That was the true Light, which lighteth every man that cometh into the world.— John 1:9
This page contains a series of lessons on Hanukkah, a joyful, Jewish celebration which takes place during the Christmas season every year. The word, “Hanukkah,” means “dedication” in Hebrew and commemorates the time when a small group of Jewish revolutionaries defeated the formidable Greeks, took back Jerusalem, and rededicated the temple in 167–165 BC. The Jews view this victory as a miracle. How else could a small group of Jews defeat the superior Greek army? Hanukkah is oftentimes referred to as the Festival of Lights. According to Jewish tradition, when the temple was rededicated, they only found enough oil to light the menorah (temple candlestick) for one day, but the oil lasted for eight days. This was the second great miracle of Hanukkah.
Jews from all over the world celebrate Hanukkah each year to remind themselves of an incredible time of victory. Hanukkah is all about the “Great Miracle.” Born-again believers are also reminded of a great miracle which took place in Israel in which Jesus Christ, the Light of the World, took upon Himself the form of a servant and was made in the likeness of men.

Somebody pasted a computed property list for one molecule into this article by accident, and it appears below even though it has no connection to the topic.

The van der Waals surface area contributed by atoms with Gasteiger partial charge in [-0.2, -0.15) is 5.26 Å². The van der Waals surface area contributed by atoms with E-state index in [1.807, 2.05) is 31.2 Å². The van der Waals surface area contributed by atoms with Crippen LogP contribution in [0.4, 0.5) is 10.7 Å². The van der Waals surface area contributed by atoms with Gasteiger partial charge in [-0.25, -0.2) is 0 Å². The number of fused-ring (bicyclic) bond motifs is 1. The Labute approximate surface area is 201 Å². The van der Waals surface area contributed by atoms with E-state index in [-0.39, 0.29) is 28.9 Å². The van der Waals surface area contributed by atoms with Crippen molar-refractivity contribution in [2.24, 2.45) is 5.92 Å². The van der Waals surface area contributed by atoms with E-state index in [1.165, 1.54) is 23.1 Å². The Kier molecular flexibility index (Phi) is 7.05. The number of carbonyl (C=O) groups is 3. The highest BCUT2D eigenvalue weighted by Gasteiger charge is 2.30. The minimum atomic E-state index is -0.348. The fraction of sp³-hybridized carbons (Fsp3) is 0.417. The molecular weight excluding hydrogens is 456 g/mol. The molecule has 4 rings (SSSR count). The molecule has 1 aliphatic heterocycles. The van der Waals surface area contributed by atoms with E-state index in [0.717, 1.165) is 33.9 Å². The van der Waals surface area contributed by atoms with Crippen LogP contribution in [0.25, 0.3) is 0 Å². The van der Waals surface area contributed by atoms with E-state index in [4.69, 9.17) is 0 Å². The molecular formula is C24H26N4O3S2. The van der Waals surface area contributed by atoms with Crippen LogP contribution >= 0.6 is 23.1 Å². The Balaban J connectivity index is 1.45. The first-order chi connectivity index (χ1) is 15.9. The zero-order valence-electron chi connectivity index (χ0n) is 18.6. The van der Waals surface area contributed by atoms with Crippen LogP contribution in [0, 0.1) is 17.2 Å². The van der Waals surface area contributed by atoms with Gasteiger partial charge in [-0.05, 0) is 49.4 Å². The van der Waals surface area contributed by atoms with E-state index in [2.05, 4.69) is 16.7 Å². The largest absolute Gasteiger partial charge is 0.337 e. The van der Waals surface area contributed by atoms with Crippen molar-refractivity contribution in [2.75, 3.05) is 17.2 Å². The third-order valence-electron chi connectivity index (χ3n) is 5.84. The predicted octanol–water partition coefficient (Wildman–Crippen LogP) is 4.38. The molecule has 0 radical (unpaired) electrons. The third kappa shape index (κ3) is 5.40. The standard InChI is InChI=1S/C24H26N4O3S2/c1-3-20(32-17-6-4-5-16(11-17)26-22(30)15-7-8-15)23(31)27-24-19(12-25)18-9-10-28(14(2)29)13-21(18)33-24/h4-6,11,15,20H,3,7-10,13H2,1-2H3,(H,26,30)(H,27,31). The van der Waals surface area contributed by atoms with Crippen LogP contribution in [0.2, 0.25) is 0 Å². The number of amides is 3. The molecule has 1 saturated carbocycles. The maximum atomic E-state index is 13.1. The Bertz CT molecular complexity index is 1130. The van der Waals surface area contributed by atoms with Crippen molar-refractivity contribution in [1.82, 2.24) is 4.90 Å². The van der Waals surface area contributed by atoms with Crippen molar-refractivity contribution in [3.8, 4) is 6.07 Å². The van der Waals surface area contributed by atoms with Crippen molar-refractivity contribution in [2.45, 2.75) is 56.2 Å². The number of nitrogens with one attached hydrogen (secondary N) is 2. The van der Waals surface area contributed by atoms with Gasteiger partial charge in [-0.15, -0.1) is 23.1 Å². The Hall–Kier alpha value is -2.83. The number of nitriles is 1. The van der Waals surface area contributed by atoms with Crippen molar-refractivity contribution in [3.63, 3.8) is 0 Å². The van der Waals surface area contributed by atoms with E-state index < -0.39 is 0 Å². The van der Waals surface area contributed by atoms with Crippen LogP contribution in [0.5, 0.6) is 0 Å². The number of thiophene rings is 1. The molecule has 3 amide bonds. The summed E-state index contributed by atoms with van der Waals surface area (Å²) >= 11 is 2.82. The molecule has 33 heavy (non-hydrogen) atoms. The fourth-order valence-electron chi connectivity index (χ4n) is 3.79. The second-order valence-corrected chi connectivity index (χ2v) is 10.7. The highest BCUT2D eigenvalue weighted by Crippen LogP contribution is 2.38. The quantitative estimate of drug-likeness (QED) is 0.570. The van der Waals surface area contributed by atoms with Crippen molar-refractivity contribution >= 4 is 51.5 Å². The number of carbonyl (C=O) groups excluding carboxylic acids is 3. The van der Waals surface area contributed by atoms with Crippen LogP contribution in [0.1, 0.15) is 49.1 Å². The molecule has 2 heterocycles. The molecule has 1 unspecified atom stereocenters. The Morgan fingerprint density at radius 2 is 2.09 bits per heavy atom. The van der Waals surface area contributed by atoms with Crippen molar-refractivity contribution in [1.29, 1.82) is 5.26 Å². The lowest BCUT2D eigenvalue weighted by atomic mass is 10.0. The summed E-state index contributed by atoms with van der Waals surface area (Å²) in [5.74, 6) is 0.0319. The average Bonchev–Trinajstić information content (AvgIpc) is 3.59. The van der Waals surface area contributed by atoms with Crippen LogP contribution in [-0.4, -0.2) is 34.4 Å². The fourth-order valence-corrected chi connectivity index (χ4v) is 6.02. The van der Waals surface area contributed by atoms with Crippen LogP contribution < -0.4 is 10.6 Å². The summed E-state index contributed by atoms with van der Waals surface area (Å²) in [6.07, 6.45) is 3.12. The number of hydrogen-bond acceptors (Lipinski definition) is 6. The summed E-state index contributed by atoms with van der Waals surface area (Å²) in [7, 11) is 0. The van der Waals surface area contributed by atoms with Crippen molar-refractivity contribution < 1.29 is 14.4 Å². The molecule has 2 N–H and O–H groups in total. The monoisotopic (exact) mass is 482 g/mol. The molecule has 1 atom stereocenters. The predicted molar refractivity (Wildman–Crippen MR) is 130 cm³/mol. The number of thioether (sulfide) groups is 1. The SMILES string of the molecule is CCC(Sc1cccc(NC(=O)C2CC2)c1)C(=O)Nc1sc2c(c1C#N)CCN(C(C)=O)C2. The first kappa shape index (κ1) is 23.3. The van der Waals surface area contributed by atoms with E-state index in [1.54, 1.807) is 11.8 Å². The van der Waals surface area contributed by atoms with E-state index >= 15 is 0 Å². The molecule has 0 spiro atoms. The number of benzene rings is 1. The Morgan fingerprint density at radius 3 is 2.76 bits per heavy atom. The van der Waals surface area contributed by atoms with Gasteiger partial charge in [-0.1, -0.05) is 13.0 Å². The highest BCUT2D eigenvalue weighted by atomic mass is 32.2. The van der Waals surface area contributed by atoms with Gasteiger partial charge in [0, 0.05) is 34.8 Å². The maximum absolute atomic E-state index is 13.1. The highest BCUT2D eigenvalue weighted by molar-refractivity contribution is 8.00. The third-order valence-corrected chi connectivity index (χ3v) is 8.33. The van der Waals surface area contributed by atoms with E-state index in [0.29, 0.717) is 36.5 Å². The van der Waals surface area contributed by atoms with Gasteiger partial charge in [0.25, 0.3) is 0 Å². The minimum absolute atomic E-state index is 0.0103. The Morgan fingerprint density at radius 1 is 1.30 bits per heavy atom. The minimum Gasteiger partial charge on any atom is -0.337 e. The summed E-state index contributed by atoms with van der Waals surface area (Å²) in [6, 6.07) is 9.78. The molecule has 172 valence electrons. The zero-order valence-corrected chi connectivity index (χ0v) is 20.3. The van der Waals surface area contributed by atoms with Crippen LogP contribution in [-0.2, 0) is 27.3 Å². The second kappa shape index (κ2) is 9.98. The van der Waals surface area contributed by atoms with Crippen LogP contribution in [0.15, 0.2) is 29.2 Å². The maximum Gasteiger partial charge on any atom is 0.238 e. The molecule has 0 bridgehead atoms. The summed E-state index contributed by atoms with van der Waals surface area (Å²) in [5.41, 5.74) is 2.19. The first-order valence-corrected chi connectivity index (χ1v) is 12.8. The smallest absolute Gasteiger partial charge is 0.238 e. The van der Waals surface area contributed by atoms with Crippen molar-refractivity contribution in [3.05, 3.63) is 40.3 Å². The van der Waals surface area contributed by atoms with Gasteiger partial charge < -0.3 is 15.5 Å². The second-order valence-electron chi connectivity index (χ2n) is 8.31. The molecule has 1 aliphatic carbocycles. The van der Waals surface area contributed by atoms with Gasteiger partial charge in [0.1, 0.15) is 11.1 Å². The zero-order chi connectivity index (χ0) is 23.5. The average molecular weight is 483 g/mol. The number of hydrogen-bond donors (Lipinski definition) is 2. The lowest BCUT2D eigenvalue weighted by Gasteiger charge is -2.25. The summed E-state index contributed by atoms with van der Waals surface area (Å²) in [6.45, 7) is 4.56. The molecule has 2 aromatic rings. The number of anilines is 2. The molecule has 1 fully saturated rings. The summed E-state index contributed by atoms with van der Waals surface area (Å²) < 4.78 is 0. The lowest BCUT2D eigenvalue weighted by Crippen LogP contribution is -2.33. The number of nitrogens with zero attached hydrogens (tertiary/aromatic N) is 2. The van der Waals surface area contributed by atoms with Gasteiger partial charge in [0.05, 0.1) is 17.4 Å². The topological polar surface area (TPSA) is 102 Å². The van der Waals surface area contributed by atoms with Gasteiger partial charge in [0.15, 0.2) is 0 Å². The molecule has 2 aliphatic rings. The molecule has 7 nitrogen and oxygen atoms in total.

“That was the true Light, which lighteth every man that cometh into the world. He was in the world, and the world was made by him, and the world knew him not. He came unto his own, and his own received him not.But as many as received him, to them gave he power to become the sons of God, even to them that believe on his name: Which were born, not of blood, nor of the will of the flesh, nor of the will of man, but of God. And the Word was made flesh, and dwelt among us, (and we beheld his glory, the glory as of the only begotten of the Father,) full of grace and truth.”